After a brief stop at Birch Lake, we continued to Crater Lake. The trail crosses a bridge and then narrows with lots of vegetation on both sides. Back in the forest, it was a little boring, and I hoped I hadn’t just seen the best part.
To my surprise, In-thlam-keh came up on the left. There is a trail to it, but I settled for glimpses through the trees, as with a few more miles to go, I was anxious to get to Crater Lake.
Route to Crater Lake
Soon I reached an old, overgrown trail blocked off with sticks. I skipped it but pulled out my AllTrails map because I didn’t remember the main trail turning left. I didn’t walk far before I realized the recorded version shows following the closed trail.
I debated which way to go for a while. I felt like I should follow the main trail, as the other trail was closed for a reason. That said since I didn’t know where the main trail would go, and I didn’t want to waste precious energy on an 11 mile hike wandering around. Or worse yet, get lost and have to activate my garmin SOS. As a result, I followed the closed, recorded route.
I thought the brush was thick before, but now, at times, this path was hardly visible. I hoped I didn’t get lost going this way! Annie led, while I followed, and we ended up at a wonderful overlook of Crater Lake next to a wilderness pit toilet!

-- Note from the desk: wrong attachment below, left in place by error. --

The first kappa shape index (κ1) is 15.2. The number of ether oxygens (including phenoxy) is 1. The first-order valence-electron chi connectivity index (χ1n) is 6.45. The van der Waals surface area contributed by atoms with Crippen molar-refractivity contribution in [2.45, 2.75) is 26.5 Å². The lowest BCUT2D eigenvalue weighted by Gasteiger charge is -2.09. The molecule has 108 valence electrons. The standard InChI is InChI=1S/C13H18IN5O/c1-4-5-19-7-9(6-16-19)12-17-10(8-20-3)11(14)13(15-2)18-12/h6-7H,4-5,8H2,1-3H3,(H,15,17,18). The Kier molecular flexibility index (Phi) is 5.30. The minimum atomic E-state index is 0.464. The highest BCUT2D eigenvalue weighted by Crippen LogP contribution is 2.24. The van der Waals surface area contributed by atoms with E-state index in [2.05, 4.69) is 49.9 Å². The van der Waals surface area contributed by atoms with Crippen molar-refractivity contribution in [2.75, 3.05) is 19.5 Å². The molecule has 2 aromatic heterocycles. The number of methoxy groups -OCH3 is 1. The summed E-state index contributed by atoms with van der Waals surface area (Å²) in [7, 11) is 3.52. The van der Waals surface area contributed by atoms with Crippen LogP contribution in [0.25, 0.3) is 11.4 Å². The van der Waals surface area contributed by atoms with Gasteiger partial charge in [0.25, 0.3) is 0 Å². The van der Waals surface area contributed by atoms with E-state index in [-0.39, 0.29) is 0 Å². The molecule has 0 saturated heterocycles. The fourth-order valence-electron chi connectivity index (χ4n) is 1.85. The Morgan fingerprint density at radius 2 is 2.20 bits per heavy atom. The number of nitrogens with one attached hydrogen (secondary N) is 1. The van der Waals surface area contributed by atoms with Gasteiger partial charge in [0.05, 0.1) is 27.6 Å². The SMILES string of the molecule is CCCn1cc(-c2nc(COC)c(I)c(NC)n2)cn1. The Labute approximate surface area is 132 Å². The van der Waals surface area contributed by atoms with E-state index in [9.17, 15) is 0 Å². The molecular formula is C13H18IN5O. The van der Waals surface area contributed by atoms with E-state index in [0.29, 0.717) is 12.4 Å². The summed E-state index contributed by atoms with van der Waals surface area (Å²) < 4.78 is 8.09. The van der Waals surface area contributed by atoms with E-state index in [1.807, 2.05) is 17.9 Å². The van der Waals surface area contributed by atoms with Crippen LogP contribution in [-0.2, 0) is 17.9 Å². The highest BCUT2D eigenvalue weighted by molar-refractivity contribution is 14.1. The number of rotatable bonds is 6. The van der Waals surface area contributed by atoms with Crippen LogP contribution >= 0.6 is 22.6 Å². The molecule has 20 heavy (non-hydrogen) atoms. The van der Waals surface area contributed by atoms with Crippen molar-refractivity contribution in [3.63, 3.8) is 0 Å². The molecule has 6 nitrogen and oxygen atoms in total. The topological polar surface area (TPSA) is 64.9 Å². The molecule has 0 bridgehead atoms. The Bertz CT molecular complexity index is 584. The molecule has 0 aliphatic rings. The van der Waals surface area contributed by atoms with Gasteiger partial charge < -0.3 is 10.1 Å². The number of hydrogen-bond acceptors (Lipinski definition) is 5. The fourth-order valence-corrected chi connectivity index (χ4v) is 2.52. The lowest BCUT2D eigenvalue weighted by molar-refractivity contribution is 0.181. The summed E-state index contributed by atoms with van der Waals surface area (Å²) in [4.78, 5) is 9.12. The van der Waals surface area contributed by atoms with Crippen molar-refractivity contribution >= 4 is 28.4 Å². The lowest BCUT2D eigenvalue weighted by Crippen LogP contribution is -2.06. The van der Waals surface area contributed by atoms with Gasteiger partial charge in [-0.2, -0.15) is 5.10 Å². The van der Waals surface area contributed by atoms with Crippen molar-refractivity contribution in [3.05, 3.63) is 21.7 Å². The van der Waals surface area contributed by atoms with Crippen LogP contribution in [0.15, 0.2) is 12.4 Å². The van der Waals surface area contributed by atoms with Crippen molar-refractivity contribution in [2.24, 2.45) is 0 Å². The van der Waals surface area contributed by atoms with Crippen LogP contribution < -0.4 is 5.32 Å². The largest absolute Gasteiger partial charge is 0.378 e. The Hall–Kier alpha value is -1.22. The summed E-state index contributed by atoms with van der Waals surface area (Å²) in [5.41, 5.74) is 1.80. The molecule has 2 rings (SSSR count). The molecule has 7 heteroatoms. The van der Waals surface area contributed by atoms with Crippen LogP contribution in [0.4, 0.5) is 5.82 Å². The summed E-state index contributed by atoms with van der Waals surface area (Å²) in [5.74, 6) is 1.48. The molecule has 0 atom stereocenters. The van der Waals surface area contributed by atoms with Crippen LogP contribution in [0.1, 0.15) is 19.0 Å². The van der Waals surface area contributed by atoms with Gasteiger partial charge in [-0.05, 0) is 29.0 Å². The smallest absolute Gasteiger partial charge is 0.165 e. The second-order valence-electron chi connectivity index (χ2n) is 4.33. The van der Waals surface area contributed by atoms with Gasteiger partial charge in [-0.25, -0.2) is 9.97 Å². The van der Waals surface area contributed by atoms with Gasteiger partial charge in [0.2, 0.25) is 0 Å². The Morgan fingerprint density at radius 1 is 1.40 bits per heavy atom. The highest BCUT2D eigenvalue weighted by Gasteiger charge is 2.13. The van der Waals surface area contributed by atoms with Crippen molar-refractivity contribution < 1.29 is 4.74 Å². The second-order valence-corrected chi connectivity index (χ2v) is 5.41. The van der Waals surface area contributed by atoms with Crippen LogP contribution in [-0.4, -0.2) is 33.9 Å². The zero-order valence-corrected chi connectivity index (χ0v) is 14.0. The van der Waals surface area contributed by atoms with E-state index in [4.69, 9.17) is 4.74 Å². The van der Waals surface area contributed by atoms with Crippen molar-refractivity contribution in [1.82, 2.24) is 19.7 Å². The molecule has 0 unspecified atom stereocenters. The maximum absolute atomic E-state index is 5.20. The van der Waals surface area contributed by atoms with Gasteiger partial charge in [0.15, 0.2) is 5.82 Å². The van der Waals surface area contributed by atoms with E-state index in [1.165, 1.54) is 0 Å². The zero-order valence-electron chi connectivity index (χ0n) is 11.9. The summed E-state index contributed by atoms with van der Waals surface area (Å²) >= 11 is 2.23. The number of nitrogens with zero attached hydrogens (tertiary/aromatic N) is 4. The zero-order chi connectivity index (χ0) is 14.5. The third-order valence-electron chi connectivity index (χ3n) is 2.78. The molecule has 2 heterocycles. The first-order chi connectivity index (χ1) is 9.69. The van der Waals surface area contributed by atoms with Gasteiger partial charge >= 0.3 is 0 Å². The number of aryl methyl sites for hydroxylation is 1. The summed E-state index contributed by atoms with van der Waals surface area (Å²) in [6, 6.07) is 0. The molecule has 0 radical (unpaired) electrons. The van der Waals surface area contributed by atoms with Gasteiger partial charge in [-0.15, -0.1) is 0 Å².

I was hungry, so we stopped, ate and gathered our energy while overlooking the cobalt blue lake capped in white foamed waves caused by the gusting wind. I was thankful the swaying trees around us were green and not dangerous dead ones!
While I don’t generally consider wind my friend, eating my lunch without a bug buzzing my face was quite enjoyable! I just had to readjust my visor, so it didn’t blow away. It was also very entertaining to watch Annie’s ears blow in the wind! She looked like a gremline when she stuck her nose into the breeze and her ears pointed up in both directions.
From the overlook, we found a path (probably the main one that I didn’t take) following cairns that descended through the large boulders. There is a log crossing over the water outlet at the lake, and then a spectacular peninsula the protrudes between the shallow aqua water and the deep blue water.
With the change of watercolor and white caps, it almost felt like being at the ocean! Crater Lake was absolutely stunning, and I’m glad I continued from Birch Lake. I don’t tend to linger too long at any of my hiking destinations, but at Crater Lake, I wished I had packed my book, The World Played Chess which is a very good Vietnam War novel.
The colors, the grandeur of the surrounding peaks, and the feeling of being this tiny person in a vast wilderness is something I can’t describe. Nature’s majesty is so humbling and awe inspiring at the same time.
I don’t know how long I took in the beauty, but eventually Annie and I retraced our steps and returned to VANgo around 4pm. The hike to Crater Lake was just superb! And despite all those cars, I probably only saw five or six twosomes on my 11-mile journey and had both Birch Lake and Crater Lake to myself! This might be my favorite hike of the summer so far, but I probably say that after everyone! ETB